Dietary risks rank as leading cause of death, study finds

University of Washington researchers present study results at event hosted by Michelle Obama

SEATTLE — A new study by researchers at the University of Washington provides further evidence that most of the health problems affecting the country are linked to lifestyle choices.

The study, by the university's Institute for Health Metrics and Evaluation, listed the top 10 risk factors for health loss in 2010 and the number of deaths attributed to each and appeared in the Journal of the American Medical Association.

"If the U.S. can make progress with dietary risk factors, physical activity and obesity, it will see massive reductions in death and disability," institute researcher and former director of the Centers for Disease Control and Prevention's Behavior Risk Factors and Surveillance Survey Ali Mokdad said. "Unhealthy diets and a lack of physical activity in the U.S. cause more health loss than alcohol or drug use."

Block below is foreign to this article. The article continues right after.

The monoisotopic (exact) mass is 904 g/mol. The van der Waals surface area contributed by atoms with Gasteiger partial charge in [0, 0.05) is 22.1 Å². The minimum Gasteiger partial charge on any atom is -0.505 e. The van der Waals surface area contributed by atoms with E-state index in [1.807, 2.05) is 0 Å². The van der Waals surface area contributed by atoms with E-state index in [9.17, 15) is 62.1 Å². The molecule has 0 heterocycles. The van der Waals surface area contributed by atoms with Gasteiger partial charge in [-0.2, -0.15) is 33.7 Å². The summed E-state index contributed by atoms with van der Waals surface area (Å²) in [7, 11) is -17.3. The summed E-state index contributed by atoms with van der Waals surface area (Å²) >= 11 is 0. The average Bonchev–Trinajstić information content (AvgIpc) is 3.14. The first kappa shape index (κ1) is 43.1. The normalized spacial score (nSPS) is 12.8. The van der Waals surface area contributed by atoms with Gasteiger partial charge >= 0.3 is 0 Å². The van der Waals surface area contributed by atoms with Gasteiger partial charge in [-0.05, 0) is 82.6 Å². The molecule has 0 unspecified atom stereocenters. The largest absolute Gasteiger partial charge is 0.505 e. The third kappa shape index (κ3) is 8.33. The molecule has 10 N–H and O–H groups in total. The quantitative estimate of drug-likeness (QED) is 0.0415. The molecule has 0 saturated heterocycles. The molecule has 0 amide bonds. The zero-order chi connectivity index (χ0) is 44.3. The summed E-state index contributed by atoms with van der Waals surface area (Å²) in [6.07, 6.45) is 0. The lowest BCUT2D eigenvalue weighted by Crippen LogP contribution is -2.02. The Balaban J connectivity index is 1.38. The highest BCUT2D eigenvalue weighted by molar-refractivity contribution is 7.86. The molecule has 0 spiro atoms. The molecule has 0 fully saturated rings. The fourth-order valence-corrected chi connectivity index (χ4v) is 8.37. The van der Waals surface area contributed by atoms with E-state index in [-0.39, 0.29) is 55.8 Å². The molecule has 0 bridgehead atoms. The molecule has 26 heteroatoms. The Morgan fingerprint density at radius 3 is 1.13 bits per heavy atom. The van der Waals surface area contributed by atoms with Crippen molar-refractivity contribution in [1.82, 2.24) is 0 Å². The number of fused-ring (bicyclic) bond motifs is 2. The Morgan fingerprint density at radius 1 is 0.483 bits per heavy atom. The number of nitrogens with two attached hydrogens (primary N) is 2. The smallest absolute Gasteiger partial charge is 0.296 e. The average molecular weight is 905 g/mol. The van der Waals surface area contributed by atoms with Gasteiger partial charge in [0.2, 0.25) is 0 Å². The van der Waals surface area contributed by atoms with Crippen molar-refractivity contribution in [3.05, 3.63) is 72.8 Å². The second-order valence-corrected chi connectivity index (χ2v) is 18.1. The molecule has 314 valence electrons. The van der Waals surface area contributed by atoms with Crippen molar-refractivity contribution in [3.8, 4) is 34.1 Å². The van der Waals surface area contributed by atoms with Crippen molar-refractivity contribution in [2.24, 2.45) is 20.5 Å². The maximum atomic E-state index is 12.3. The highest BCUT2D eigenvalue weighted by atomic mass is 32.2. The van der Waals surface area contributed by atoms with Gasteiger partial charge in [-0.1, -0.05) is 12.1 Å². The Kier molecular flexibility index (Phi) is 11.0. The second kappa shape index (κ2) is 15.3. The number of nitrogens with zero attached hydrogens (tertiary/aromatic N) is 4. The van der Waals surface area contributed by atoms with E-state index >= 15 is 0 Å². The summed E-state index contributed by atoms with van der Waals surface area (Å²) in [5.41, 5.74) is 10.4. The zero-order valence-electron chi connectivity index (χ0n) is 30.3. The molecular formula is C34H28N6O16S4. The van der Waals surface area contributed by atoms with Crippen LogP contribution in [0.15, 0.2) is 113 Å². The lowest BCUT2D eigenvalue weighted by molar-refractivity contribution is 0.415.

Dietary risks topped the list, with more than 678,000 deaths attributed to them, followed by smoking, which caused more than 465,000, and high blood pressure, with more than 442,000. While causing relatively few deaths, alcohol and drug abuse nevertheless managed to make the list, with more than 88,000 and 25,000 deaths attributed to them, respectively. High body mass index, physical inactivity, high blood sugar, high cholesterol and ambient air pollution were the other leading causes of death.

"The U.S., particularly in certain communities, has shown what it can do about addressing risk factors such as smoking, and if we can see that same type of energy put into dietary risk factors, physical inactivity and other key areas of concern, we will see real progress in health outcomes," said institute director Christopher Murray, who presented the study at an event for mayors and other local officials Wednesday, hosted by first lady Michelle Obama.

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